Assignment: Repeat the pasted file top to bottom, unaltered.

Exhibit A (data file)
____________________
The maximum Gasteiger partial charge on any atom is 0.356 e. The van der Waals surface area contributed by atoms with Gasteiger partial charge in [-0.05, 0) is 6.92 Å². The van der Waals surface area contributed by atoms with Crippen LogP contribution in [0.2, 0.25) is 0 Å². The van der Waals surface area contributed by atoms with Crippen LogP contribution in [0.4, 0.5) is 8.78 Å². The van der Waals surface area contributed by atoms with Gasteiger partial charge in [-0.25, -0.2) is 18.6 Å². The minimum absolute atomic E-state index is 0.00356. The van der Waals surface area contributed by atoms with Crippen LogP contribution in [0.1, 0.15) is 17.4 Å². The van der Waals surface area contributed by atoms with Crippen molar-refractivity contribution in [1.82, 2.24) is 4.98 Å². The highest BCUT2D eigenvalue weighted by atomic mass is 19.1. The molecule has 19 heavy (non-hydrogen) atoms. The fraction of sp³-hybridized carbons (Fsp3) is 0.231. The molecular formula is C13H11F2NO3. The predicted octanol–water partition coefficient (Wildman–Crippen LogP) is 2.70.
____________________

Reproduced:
The maximum Gasteiger partial charge on any atom is 0.356 e. The van der Waals surface area contributed by atoms with Gasteiger partial charge in [-0.05, 0) is 6.92 Å². The van der Waals surface area contributed by atoms with Crippen LogP contribution in [0.2, 0.25) is 0 Å². The van der Waals surface area contributed by atoms with Crippen LogP contribution in [0.4, 0.5) is 8.78 Å². The van der Waals surface area contributed by atoms with Gasteiger partial charge in [-0.25, -0.2) is 18.6 Å². The minimum absolute atomic E-state index is 0.00356. The van der Waals surface area contributed by atoms with Crippen LogP contribution in [0.1, 0.15) is 17.4 Å². The van der Waals surface area contributed by atoms with Crippen molar-refractivity contribution in [1.82, 2.24) is 4.98 Å². The highest BCUT2D eigenvalue weighted by atomic mass is 19.1. The molecule has 19 heavy (non-hydrogen) atoms. The fraction of sp³-hybridized carbons (Fsp3) is 0.231. The molecular formula is C13H11F2NO3. The predicted octanol–water partition coefficient (Wildman–Crippen LogP) is 2.70.